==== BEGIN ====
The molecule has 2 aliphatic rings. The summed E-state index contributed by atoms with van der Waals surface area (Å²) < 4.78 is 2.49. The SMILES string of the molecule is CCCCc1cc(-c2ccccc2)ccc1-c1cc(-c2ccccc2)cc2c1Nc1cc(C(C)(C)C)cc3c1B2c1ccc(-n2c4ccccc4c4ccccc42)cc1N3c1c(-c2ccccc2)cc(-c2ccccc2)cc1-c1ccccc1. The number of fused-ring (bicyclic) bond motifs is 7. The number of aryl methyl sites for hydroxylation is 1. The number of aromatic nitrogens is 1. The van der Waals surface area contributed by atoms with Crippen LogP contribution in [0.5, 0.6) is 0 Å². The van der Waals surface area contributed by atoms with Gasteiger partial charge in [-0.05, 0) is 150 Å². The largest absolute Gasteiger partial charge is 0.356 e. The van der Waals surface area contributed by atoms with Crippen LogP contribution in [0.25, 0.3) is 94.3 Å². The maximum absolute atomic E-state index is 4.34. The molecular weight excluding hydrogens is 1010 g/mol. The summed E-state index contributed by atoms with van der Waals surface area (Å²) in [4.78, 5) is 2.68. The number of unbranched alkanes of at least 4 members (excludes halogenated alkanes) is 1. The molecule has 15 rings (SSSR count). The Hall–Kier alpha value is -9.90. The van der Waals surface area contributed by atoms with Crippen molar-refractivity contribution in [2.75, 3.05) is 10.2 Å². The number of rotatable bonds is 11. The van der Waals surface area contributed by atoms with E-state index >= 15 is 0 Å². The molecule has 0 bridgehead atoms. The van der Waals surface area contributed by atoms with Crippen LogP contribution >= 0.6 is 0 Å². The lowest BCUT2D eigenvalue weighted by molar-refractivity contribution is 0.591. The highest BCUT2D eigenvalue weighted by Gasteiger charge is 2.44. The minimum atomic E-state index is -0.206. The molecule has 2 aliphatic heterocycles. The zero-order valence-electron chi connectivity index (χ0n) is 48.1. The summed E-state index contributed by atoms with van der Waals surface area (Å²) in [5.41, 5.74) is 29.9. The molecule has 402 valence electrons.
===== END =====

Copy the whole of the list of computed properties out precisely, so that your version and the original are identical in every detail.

The molecule has 2 aliphatic rings. The summed E-state index contributed by atoms with van der Waals surface area (Å²) < 4.78 is 2.49. The SMILES string of the molecule is CCCCc1cc(-c2ccccc2)ccc1-c1cc(-c2ccccc2)cc2c1Nc1cc(C(C)(C)C)cc3c1B2c1ccc(-n2c4ccccc4c4ccccc42)cc1N3c1c(-c2ccccc2)cc(-c2ccccc2)cc1-c1ccccc1. The number of fused-ring (bicyclic) bond motifs is 7. The number of aryl methyl sites for hydroxylation is 1. The number of aromatic nitrogens is 1. The van der Waals surface area contributed by atoms with Crippen LogP contribution in [0.5, 0.6) is 0 Å². The van der Waals surface area contributed by atoms with Gasteiger partial charge in [-0.05, 0) is 150 Å². The largest absolute Gasteiger partial charge is 0.356 e. The van der Waals surface area contributed by atoms with Crippen LogP contribution in [0.25, 0.3) is 94.3 Å². The maximum absolute atomic E-state index is 4.34. The molecular weight excluding hydrogens is 1010 g/mol. The summed E-state index contributed by atoms with van der Waals surface area (Å²) in [4.78, 5) is 2.68. The number of unbranched alkanes of at least 4 members (excludes halogenated alkanes) is 1. The molecule has 15 rings (SSSR count). The Hall–Kier alpha value is -9.90. The van der Waals surface area contributed by atoms with Crippen molar-refractivity contribution in [2.75, 3.05) is 10.2 Å². The number of rotatable bonds is 11. The van der Waals surface area contributed by atoms with E-state index >= 15 is 0 Å². The molecule has 0 bridgehead atoms. The van der Waals surface area contributed by atoms with Crippen LogP contribution >= 0.6 is 0 Å². The lowest BCUT2D eigenvalue weighted by molar-refractivity contribution is 0.591. The highest BCUT2D eigenvalue weighted by Gasteiger charge is 2.44. The minimum atomic E-state index is -0.206. The molecule has 2 aliphatic heterocycles. The zero-order valence-electron chi connectivity index (χ0n) is 48.1. The summed E-state index contributed by atoms with van der Waals surface area (Å²) in [5.41, 5.74) is 29.9. The molecule has 402 valence electrons.